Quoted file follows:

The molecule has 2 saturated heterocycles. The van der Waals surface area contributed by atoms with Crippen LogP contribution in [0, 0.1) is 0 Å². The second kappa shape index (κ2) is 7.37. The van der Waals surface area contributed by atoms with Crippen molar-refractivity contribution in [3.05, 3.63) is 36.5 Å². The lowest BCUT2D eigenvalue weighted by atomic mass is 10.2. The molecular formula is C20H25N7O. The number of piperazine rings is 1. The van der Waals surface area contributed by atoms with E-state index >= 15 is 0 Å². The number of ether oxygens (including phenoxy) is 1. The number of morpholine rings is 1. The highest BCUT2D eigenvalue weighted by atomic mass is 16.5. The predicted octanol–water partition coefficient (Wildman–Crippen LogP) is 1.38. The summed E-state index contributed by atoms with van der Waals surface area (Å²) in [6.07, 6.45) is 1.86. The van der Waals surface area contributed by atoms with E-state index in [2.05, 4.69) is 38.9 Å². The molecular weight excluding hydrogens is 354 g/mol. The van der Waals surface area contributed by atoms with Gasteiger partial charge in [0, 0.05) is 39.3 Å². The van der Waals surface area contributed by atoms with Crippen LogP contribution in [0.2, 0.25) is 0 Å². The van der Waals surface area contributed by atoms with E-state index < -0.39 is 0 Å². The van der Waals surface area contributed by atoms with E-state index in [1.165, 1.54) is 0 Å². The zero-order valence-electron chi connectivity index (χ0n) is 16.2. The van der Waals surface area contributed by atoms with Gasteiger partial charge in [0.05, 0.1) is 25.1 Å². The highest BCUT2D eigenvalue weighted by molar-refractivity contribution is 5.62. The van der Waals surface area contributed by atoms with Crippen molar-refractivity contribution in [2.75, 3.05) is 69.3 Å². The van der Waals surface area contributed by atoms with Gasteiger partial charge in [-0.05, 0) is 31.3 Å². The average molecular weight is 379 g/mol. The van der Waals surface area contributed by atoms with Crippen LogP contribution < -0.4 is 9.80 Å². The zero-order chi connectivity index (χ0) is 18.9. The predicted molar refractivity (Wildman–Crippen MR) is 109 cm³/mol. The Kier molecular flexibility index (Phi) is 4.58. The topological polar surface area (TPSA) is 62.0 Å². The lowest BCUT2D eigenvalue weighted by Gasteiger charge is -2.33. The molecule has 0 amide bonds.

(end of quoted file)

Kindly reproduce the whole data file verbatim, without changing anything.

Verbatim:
The molecule has 2 saturated heterocycles. The van der Waals surface area contributed by atoms with Crippen LogP contribution in [0, 0.1) is 0 Å². The second kappa shape index (κ2) is 7.37. The van der Waals surface area contributed by atoms with Crippen molar-refractivity contribution in [3.05, 3.63) is 36.5 Å². The lowest BCUT2D eigenvalue weighted by atomic mass is 10.2. The molecular formula is C20H25N7O. The number of piperazine rings is 1. The van der Waals surface area contributed by atoms with E-state index >= 15 is 0 Å². The number of ether oxygens (including phenoxy) is 1. The number of morpholine rings is 1. The highest BCUT2D eigenvalue weighted by atomic mass is 16.5. The predicted octanol–water partition coefficient (Wildman–Crippen LogP) is 1.38. The summed E-state index contributed by atoms with van der Waals surface area (Å²) in [6.07, 6.45) is 1.86. The van der Waals surface area contributed by atoms with E-state index in [2.05, 4.69) is 38.9 Å². The molecular weight excluding hydrogens is 354 g/mol. The van der Waals surface area contributed by atoms with Gasteiger partial charge in [0, 0.05) is 39.3 Å². The van der Waals surface area contributed by atoms with Crippen LogP contribution in [0.2, 0.25) is 0 Å². The van der Waals surface area contributed by atoms with E-state index < -0.39 is 0 Å². The van der Waals surface area contributed by atoms with E-state index in [1.165, 1.54) is 0 Å². The zero-order valence-electron chi connectivity index (χ0n) is 16.2. The van der Waals surface area contributed by atoms with Gasteiger partial charge in [0.05, 0.1) is 25.1 Å². The highest BCUT2D eigenvalue weighted by molar-refractivity contribution is 5.62. The van der Waals surface area contributed by atoms with Crippen molar-refractivity contribution in [2.75, 3.05) is 69.3 Å². The van der Waals surface area contributed by atoms with Gasteiger partial charge in [-0.05, 0) is 31.3 Å². The average molecular weight is 379 g/mol. The van der Waals surface area contributed by atoms with Crippen LogP contribution < -0.4 is 9.80 Å². The zero-order chi connectivity index (χ0) is 18.9. The predicted molar refractivity (Wildman–Crippen MR) is 109 cm³/mol. The Kier molecular flexibility index (Phi) is 4.58. The topological polar surface area (TPSA) is 62.0 Å². The lowest BCUT2D eigenvalue weighted by Gasteiger charge is -2.33. The molecule has 0 amide bonds.